a percentage of monies collected.
  • Contract Cleaning workers/Housekeeper-
    Though there have been cutbacks in contract cleaning building still need
    to be cleaned and most of the work is done at night.  Pay varies depending on what city and
    property you work in.
  • Restaurant Hostess- If you are
    personable and lucky enough to find a position at a popular restaurant
    this is a great place to meet people and network. Pay ranges between
    $10-15/Hr.
  • Restaurant Server- If you know someone
    that owns a restaurant this is a good way to make money and still have
    time to look for a job. Low base pay plus tips.
  • Avon, Marykay Kay, Carlisle or Shaklee agent.  Hosting home parties and creating your
    own business for any one of these products is a great way to tap into your
    network and offer value to a customer. 
    It's an inexpensive way to get into your own business and get out
    meeting people at networking events.

This job market is
the worse I have ever seen.  Yet, there
are jobs and career paths that are available. 
I have changed careers in my life, though never easy, it is
possible.  It starts with a seed and
grows into a sunflower.  I once was
forced to take a job at a contract cleaning company as a sale rep where I
counted toilets for a living.  It wasn't
my first choice for a career, but I became really good at it and stayed in the
industry for 5 years, until I could find work in another area. That job got me
back in the workforce, a new apartment and a car.  I am thankful for it and would do it all over
again. 

Comments

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  • I totatlly agree with the article. There are jobs out there. I've been doing a Shaklee business part-time for the past few years. This past year my business increased over 20%. People want what we are offering; better health and the abilitity to create your own future.

    If anyone would like to check out the opportunity simply go to: www.hisassociates.com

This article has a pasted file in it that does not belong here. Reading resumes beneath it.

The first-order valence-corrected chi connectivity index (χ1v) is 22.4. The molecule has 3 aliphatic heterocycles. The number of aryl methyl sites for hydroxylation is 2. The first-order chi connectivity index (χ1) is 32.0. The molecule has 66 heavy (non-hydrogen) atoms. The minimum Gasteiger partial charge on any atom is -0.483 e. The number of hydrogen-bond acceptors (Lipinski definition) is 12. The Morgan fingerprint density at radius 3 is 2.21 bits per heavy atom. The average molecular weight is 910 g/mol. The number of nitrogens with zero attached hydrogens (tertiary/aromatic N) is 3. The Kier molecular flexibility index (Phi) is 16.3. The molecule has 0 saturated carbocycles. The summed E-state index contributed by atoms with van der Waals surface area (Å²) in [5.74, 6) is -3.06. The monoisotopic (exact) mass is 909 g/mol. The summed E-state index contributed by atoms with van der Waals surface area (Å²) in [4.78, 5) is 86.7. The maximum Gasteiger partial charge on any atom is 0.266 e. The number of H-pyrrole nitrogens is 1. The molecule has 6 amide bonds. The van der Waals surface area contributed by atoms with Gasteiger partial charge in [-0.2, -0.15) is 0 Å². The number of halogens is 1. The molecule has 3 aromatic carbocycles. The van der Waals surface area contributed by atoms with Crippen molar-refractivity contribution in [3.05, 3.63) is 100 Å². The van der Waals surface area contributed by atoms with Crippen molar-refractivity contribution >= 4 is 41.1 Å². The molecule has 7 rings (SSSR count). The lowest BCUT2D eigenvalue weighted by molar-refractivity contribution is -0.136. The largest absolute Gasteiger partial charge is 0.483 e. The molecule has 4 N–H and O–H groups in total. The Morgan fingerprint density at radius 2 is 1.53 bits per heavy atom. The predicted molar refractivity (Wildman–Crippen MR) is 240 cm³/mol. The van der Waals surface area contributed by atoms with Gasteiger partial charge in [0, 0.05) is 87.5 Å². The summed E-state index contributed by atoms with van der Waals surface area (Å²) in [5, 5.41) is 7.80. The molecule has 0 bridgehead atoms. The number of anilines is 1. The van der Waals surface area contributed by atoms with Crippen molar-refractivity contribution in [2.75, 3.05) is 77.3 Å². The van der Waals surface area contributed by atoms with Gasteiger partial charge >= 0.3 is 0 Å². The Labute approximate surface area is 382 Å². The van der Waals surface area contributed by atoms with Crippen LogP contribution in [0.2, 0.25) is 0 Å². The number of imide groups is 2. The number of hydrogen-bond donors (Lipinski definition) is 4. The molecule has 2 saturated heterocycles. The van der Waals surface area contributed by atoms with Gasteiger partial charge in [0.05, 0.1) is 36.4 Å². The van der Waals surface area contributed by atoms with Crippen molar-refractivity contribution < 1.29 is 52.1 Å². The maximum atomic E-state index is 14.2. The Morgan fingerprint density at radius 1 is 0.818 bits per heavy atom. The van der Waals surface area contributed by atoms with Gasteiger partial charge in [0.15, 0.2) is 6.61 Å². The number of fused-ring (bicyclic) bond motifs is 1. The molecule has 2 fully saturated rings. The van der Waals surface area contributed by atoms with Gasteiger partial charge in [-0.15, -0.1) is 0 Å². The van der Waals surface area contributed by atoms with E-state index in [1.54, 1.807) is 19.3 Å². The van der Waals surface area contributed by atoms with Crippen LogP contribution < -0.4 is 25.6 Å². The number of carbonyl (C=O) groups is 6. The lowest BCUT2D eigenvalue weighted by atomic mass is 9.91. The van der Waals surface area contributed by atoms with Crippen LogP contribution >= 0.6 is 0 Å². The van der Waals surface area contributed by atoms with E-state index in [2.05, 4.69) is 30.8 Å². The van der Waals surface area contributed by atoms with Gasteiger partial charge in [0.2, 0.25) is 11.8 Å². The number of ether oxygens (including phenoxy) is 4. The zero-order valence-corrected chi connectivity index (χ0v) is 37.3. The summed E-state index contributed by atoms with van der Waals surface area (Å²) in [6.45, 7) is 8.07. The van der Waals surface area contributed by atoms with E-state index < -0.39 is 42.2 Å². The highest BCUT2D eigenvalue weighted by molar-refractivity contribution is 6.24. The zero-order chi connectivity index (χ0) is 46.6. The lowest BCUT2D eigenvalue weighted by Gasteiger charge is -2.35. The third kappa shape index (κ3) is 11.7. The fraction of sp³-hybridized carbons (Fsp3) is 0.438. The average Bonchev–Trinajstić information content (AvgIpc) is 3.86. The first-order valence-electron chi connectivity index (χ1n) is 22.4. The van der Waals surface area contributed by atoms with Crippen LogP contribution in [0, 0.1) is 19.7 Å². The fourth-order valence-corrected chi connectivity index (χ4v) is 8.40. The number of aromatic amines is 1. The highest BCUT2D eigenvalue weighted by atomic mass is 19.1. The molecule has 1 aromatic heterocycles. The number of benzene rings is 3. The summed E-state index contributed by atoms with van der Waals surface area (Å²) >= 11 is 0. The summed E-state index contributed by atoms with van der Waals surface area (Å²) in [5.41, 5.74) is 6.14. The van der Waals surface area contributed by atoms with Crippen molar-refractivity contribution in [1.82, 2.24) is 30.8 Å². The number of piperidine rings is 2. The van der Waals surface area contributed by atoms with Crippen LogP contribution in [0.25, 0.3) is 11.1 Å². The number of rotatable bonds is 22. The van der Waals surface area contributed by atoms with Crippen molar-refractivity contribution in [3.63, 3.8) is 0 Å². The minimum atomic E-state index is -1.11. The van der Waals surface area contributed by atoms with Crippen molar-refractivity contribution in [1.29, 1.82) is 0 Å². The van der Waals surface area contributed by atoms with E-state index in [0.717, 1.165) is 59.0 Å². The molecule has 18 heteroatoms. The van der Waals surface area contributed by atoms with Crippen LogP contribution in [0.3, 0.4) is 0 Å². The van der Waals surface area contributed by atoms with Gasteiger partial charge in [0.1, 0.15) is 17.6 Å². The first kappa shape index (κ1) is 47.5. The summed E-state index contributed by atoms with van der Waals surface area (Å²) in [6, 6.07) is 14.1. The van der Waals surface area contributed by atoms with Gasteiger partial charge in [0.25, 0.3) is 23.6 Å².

• In reply to hisassociates:

    Shaklee is a great company. Do they still sell the little crunches to put in shakes and cereal? Congrats on building a profitable business. Thanks for your comment.

  • In reply to hisassociates:

    ALL jobs, including the ones mentioned above, are counted in the DOLs number of available jobs. The facts still remain that for every 1 person hired, four will still be without a job.

  • Great article! You've provided some excellent resources here! There's got to be SOMETHING for everyone out there. What we do to pay the bills doesn't have to be a career; you're absolutely right! I'm certainly not going to give up my dreams based on anyone who cuts me a paycheck. In the end, we're all just working for ourselves, to meet some goal, reach something we want in life, and how we get there is part of the journey, the fun of life! Again, great article. I think it's wonderful you're taking a stance. Better to come out and say you believe in something than to sit on the fence because, shoot, who says you can't change your mind in five years? :D

  • In reply to RachelWolfe:

    Hi Rachel, Thanks for your positive comment. You are right about managing your own career and taking part in the journey. It's all about getting out there and doing what you need to do to pay your bills without losing sight of your dreams.